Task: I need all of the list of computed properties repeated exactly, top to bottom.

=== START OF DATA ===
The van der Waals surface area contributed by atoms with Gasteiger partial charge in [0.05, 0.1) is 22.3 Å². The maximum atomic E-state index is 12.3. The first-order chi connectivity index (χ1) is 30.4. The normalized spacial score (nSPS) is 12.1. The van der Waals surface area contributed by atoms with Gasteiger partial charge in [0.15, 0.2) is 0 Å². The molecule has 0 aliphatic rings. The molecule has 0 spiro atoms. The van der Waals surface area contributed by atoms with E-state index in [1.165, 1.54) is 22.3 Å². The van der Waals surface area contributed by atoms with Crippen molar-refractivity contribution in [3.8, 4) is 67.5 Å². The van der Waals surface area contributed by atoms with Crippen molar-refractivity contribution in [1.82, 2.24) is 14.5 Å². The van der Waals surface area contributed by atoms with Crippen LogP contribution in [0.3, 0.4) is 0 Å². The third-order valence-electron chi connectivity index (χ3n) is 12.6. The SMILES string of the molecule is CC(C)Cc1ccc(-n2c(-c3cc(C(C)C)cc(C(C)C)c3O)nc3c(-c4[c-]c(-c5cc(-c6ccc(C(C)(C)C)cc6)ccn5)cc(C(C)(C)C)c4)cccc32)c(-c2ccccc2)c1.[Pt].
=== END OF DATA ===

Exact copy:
The van der Waals surface area contributed by atoms with Gasteiger partial charge in [0.05, 0.1) is 22.3 Å². The maximum atomic E-state index is 12.3. The first-order chi connectivity index (χ1) is 30.4. The normalized spacial score (nSPS) is 12.1. The van der Waals surface area contributed by atoms with Gasteiger partial charge in [0.15, 0.2) is 0 Å². The molecule has 0 aliphatic rings. The molecule has 0 spiro atoms. The van der Waals surface area contributed by atoms with E-state index in [1.165, 1.54) is 22.3 Å². The van der Waals surface area contributed by atoms with Crippen molar-refractivity contribution in [3.8, 4) is 67.5 Å². The van der Waals surface area contributed by atoms with Crippen molar-refractivity contribution in [1.82, 2.24) is 14.5 Å². The van der Waals surface area contributed by atoms with Crippen LogP contribution in [0.3, 0.4) is 0 Å². The third-order valence-electron chi connectivity index (χ3n) is 12.6. The SMILES string of the molecule is CC(C)Cc1ccc(-n2c(-c3cc(C(C)C)cc(C(C)C)c3O)nc3c(-c4[c-]c(-c5cc(-c6ccc(C(C)(C)C)cc6)ccn5)cc(C(C)(C)C)c4)cccc32)c(-c2ccccc2)c1.[Pt].